Canadian illustrator, sculptor, musician and producer Chad VanGaalen
hasn’t had much of a break in the last few years.
Content for a long time as a visual artist, someone heard some of the recordings he had been making in his makeshift basement studio in 2003 and thought they were better than the handmade/hand-drawn treatment they were getting. Before he knew it, a collection of VanGaalen’s scattered compositions was being released as his debut on the Canadian label Flemish Eye, and the album, Infiniheart
, was picked up by Sup Pop Records shortly after. It’s been quite a whirlwind ever since. VanGaalen has released three more of his own full-lengths for Sub Pop
, and one of more experimental material, under the moniker Black Mold, for the influential Seattle
label. He’s created all of the art for his albums and videos, as well as the art and animation for artists like Dinosaur Jr.’s J Mascis, Guster, and Holy F---. VanGaalen also served as producer on both albums from fellow Canadian indie darlings Women. His latest offering, Diaper Island
, takes its cues from that last trip to the studio with his fellow countrymen and incorporates much more of a guitar-driven sound than VanGaalen has ever done before. I recently spoke with the multi-tasking artist -- and father of two -- from his home in Calgary
about the new album, a new studio, his role as musician and how he manages to keep up with it all.
Scott McDonald: Diaper Island
definitely has some new sounds on it. Result of the new studio?
Chad VanGaalen: The first record I produced in the new studio was Public Strain -- the Women record -- and having a real space for the first time, I was actually able to get some good guitar sounds with very little between the amp and the tape machine. And I really liked how it turned out. So, I guess, part of it is just plain laziness. I also had another kid in the meantime, so I was like, "OK, let’s steal a lot of the production notes from the last record."
SM: It does seem far more guitar-driven.
CV: Well, I’ve always been pretty jealous of the rhythm- and lead-guitar parts, and I’ve always been scared to do more of it because I’ve never been able to do that live. I’ve never had two or three guitars going on. But on this tour, there’s no bass; it’s just three guitars and drums. So the timing is right.
SM: It also seems like the new record is more, for lack of a better word, streamlined.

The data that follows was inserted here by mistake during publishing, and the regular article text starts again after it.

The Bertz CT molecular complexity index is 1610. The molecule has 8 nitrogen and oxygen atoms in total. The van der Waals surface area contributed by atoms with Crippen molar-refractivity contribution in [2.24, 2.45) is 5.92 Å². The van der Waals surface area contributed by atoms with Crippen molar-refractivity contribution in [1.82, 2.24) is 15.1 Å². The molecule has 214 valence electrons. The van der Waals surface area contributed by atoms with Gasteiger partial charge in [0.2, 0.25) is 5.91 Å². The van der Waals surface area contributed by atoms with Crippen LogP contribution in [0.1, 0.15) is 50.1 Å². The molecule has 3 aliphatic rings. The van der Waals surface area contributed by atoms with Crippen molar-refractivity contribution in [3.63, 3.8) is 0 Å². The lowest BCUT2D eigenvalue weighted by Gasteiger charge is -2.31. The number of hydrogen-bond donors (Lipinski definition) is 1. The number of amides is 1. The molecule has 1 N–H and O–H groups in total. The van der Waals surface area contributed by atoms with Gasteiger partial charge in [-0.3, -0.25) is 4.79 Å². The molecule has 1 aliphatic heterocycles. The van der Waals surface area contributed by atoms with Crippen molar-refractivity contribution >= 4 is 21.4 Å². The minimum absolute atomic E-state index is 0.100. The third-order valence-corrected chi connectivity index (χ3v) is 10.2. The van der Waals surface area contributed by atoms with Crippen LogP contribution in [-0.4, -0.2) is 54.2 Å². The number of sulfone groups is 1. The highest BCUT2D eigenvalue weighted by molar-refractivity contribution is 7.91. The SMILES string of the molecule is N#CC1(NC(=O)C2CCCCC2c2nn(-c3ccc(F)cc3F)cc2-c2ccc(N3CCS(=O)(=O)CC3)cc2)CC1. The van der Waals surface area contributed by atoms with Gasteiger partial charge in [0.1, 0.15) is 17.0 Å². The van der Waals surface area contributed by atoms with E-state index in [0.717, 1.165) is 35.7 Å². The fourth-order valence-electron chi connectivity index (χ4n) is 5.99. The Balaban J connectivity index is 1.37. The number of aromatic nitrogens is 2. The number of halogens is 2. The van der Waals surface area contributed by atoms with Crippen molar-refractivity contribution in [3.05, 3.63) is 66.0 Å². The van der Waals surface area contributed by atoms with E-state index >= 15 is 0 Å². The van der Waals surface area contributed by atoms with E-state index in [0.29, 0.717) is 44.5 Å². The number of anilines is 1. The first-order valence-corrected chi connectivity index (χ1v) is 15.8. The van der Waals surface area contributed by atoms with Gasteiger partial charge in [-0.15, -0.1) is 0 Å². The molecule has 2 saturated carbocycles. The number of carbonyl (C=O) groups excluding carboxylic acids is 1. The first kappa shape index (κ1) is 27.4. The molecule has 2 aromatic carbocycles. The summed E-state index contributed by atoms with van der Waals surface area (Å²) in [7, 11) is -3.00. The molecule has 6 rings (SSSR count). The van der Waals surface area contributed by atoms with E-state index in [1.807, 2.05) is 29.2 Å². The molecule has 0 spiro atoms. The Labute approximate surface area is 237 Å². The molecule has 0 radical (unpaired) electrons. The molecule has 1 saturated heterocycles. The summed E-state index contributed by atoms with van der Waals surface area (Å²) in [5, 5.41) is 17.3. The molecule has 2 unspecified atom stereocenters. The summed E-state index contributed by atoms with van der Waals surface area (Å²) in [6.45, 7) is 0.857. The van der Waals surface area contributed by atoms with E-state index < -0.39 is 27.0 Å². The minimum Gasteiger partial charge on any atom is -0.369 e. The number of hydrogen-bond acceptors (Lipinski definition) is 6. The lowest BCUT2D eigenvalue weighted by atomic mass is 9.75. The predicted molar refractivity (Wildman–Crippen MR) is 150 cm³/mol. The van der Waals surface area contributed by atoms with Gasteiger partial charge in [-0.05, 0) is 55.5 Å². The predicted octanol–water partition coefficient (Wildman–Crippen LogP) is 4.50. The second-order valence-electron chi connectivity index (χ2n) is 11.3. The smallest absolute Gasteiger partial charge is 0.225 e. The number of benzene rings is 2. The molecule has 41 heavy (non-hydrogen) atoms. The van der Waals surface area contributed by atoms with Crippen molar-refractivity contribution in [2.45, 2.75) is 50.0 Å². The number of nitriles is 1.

CV: I had a lot of time with the other records -- maybe too much time -- and I’m definitely quarantining the sounds now. I’ll be putting out a couple of drone records at the end of the year, as well as an instrumental, synth-rock record. In the past, maybe all of that would have been appearing on one album in a jumbled fashion, and I just feel like when I’m making that stuff now, I want to focus on one sound. And I feel like it’s been hard to properly represent all of that in the live setting anyway.
SM: How do you represent all of the different sounds live?
CV: We whittle it back to the song. There’s a lot of singing and harmony, and lot of times that will be a synth line or something like that, but it definitely doesn’t sound like the records. It’s far more rock & roll live. I’m sure that sounds pretty boring, but that’s what it is. I mean, we were carrying around things like acoustic drum machines and all kinds of miscellaneous noise-making devices for a long time, but that just got tedious. I don’t want to be just pressing a button or something. Ultimately, that’s the worst thing you can do. Then, there’s no growth, it’s just the same thing every night.
SM: Is the new record indicative of the direction you’re going, or do you feel like a return to your lo-fi roots is possible?
CV: I definitely think there’s a digression needed. At least that’s what’s in my mind right now, with the ideas that I have. As I get older, I’m simplifying everything and trimming the fat. And it is going backward in time. The most hi-fi that I’ll ever be has probably already happened.
SM: Especially with a family, it really seems like you have a lot going on.
CV: I’m actually glad you said that, because it does feel like a lot. I’m totally in love with visual art, first and foremost. I’m totally comfortable doing it. Music for me is ... well, first of all, I don’t know who the f---decided that this was a good idea, but it is so hard. It’s just so very hard for me to maintain it. I never imagined myself a musician, so it’s been pretty daunting for me to legitimately be like, "Hey, this is who I am." Visual arts are way easier for me, just because I’ve been doing it for so long. And producing is just … I don’t know … I just go at it. And it helps when the people you’re working with are your friends. But I couldn’t go into some big studio. I’ve just been working on that equipment for the last 15 years, so I know how to use it. But it’s a lot. And throw two kids into the mix, and it really is a lot. But I’m a visual artist, and this winter I’ll be doing at least a couple of paintings and probably a little sculpture.
SM: I hope that doesn’t mean no more music.
CV: That there are people who like what I do is the only reason that I’ve kept the ball rolling. That is … well … it’s just incredible to me. I never imagined that anyone would ever care. I’m completely flattered that anyone is out there listening any more.
Blogger Scott McDonald covers music in San Diego for a few different publications and is the editor of Eight24.com